ladies and gentlemen I give you the evil cut throat street gang know as The Zombies!

No, really I'm giving them to you....fucking take them.

Luckily for the fugitive heiress (and for the viewer who by this point is probably giving themselves a hernia laughing) her capture (and almost certain inappropriate touching) is thwarted by a gang of nipple revealing, denim clad bike boys named (quite creatively) The Riders led by the lady hipped pouting pretty boy, Trash (motorcycle enthusiast and expertly trained Greco-Roman style wrestler last seen on-screen in the fantastically shite Afghanistan Connection: The Last War Bus, Gregory).

Seeing as she's the only woman in the Bronx with all her own teeth (and without syphilis) Trash takes an instant shine to Ann, inviting her back to his day-glo love nest so she can stare lustfully at his sweat covered man breasts and share a can of Coke.

Aah, ain't love grand?


Meanwhile back at the plot, the aforementioned evil (person filled) suits decide to send bastard freelance law enforcer and part-time postie, the pube haired hard man Hammer (professional angry man, the late great Morrow) to bring Ann back safely and kill lots of people whilst doing it.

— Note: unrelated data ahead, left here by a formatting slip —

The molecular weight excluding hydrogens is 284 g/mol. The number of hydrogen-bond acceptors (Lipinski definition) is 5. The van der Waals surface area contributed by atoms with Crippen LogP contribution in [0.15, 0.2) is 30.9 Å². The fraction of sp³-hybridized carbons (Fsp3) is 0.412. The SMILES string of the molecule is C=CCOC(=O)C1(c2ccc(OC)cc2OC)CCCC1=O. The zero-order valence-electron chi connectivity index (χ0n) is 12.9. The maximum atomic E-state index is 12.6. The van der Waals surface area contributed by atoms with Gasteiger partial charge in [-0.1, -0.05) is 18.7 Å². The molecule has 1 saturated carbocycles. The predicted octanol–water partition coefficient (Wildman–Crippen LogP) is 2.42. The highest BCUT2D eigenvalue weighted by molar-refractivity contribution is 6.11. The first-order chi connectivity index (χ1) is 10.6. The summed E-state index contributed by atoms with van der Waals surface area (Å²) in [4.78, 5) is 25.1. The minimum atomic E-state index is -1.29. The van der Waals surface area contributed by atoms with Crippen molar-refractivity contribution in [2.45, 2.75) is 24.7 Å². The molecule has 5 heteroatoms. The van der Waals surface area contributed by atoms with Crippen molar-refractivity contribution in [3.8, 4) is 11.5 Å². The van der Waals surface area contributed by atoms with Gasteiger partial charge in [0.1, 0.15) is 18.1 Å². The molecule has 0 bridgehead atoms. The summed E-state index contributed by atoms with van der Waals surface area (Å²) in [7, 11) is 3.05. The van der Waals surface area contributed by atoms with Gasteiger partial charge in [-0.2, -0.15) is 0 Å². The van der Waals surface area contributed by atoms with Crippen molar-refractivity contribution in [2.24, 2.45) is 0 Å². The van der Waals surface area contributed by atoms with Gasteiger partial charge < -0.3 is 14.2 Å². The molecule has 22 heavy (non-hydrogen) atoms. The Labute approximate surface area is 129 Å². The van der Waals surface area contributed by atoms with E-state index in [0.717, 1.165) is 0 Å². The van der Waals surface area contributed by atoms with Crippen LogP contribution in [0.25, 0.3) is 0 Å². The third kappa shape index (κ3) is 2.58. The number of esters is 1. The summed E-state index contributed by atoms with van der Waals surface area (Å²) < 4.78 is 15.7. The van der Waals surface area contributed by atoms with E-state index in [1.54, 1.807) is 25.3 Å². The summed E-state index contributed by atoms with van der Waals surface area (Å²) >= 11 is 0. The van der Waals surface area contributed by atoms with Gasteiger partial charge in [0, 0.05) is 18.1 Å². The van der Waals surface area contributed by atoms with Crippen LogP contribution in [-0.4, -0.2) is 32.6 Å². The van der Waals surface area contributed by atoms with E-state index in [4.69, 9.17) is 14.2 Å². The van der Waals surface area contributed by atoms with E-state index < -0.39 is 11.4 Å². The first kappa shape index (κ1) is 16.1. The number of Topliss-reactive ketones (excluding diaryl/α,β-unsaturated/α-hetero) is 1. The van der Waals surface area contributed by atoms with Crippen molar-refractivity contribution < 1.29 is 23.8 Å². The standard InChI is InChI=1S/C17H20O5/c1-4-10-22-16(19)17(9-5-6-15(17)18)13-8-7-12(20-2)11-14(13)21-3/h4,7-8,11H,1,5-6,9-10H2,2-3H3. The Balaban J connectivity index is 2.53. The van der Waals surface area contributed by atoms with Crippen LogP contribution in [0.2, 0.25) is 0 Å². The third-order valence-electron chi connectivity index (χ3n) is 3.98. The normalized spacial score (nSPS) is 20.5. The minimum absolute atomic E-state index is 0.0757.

Nice work if you can get it.

Disguised as Postman Pat and carrying a poster tube with a candle stuck to the end Hammer heads into the Bronx to meet his contact, a traitor from within Trash's ranks.

Whilst all this mail-based excitement is going on, Ann is busy teaching Trash the meaning of trust and friendship (as well as how to apply blusher correctly), suggesting that it might be nice if he made the effort to make some new friends and get out more, rather than spend all his days stuck indoors playing Nintendo and hanging about with barely dressed bad boys.

So this is who really started The Great Fire of Pontypandy.

Trash reluctantly agrees and picks up his Power Rangers football before heading out to find some new pals to have a kick about with.

No sooner has he put his jacket down to use as a goalpost when who should turn up but rival gang boss, professional black man and self style King of New York, Mr. Tony Ogre (Blaxploitation legend and tight buttocked sex god, Williamson).

After a few goes at keepy uppy and penalties the pair become firm friends and Ogre offers to help Trash get his true love to safety thru' the dangerous underbelly of The Bronx.